China is famous for taking the long view in both Economics and Politics. Zhou Enlai, the Premier under Mao Zedong, was once asked about the impact of the French Revolution, which occurred 200 years before his time. He famously replied, “it’s still too early to say.”
China has been a difficult place for Western business. When global companies who possess strong patents and powerful market share try to exercise their clout, the Chinese often erect impenetrable walls. Just ask Microsoft, Intel, Qualcomm, etc.
Now let’s talk cars. Tesla is one of the most valuable car companies in the world today. Its total market value, that is what it would cost to buy the entire company, is about equal to General Motors. GM produces 10 million cars per year, Tesla maybe 100,000. Tesla is a hot company.
But maybe we ought to be looking East not West when we talk electrics. The Chinese must realize it will take them decades to catch up to General Motors, BMW and Toyota in internal combustion engine automobiles. But as a “long game” player, China is quietly looking to win the next battle, which means alternatives. Tesla may have the sexiest electric product today but China has a growing list of electric car makers (see above) and government policy to encourage them. For instance the government has told Western manufacturers if they want to sell any cars in China in the future (40% of GM’s total global unit sales are in China today) then they have to make electric vehicles in the country by 2019. When you bring your best technology to China, one way or another that knowledge seeps into the marketplace and local companies benefit.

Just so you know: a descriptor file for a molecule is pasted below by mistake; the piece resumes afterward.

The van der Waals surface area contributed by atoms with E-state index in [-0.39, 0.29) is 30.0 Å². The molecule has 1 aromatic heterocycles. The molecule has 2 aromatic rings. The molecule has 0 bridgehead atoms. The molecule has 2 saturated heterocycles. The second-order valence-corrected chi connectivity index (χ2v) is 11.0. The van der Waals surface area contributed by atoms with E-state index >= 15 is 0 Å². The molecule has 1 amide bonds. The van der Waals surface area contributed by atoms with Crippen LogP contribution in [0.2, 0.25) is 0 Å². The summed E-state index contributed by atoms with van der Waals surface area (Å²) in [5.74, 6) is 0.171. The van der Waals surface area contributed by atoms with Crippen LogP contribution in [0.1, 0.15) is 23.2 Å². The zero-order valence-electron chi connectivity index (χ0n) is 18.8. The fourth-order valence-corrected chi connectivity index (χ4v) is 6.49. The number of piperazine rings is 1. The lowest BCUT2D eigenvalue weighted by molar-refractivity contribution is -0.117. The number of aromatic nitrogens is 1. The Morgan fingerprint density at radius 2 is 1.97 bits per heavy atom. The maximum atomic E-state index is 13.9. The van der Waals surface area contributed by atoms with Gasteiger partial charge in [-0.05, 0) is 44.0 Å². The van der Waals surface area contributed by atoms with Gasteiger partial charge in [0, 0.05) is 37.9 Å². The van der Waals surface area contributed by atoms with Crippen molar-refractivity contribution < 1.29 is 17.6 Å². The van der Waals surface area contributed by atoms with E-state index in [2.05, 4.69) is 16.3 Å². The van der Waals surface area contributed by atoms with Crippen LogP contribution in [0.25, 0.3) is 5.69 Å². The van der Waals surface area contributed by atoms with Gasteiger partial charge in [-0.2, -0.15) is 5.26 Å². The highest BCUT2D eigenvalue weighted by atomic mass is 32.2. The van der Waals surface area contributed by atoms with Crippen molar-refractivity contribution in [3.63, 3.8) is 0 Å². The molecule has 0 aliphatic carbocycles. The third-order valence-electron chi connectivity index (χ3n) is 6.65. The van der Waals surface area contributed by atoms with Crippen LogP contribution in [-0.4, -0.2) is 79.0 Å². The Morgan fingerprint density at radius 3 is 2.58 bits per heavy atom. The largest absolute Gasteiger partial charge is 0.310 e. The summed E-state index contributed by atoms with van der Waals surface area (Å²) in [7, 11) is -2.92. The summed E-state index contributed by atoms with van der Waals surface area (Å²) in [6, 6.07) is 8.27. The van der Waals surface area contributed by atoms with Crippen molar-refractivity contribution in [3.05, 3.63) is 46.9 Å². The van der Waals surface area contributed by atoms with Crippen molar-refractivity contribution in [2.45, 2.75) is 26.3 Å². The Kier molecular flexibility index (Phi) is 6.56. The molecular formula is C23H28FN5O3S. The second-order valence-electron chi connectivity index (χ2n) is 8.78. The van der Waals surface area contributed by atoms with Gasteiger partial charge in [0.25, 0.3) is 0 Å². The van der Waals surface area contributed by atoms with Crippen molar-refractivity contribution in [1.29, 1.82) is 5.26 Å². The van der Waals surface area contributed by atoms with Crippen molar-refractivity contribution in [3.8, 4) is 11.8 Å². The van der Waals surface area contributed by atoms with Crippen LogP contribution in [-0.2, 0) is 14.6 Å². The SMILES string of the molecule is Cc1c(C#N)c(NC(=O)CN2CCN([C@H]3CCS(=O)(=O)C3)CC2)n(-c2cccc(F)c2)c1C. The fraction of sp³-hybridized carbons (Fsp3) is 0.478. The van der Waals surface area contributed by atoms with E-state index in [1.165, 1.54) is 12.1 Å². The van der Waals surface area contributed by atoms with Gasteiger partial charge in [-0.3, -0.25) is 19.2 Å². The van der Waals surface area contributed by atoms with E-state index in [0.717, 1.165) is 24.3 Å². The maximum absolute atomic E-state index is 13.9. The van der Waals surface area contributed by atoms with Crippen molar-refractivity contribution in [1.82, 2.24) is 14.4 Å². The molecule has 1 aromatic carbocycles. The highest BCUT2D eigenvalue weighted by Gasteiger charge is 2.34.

China now has a lottery system for license plates. In Beijing the lottery for gasoline cars is only 14,000 license plates per month but if you buy electric you get a license plate almost instantly at no cost. So China is pushing electrics and also favoring the local suppliers. The holy grail of electric cars today is the battery. He who comes up with lightest-weight, longest-life battery will win. And China is pushing to win. Shirley Meng who runs the laboratory for energy storage and conversion at the University of California, San Diego says, “In the development of new materials (batteries) the U.S. leads the way. But when technology leaves the lab and enters the market we have to start talking with the Chinese companies.”
It is very difficult for us tocompete when our companies are so focused on quarterly earnings while the Chinese companies are playing a much longer, win-in-the-end game.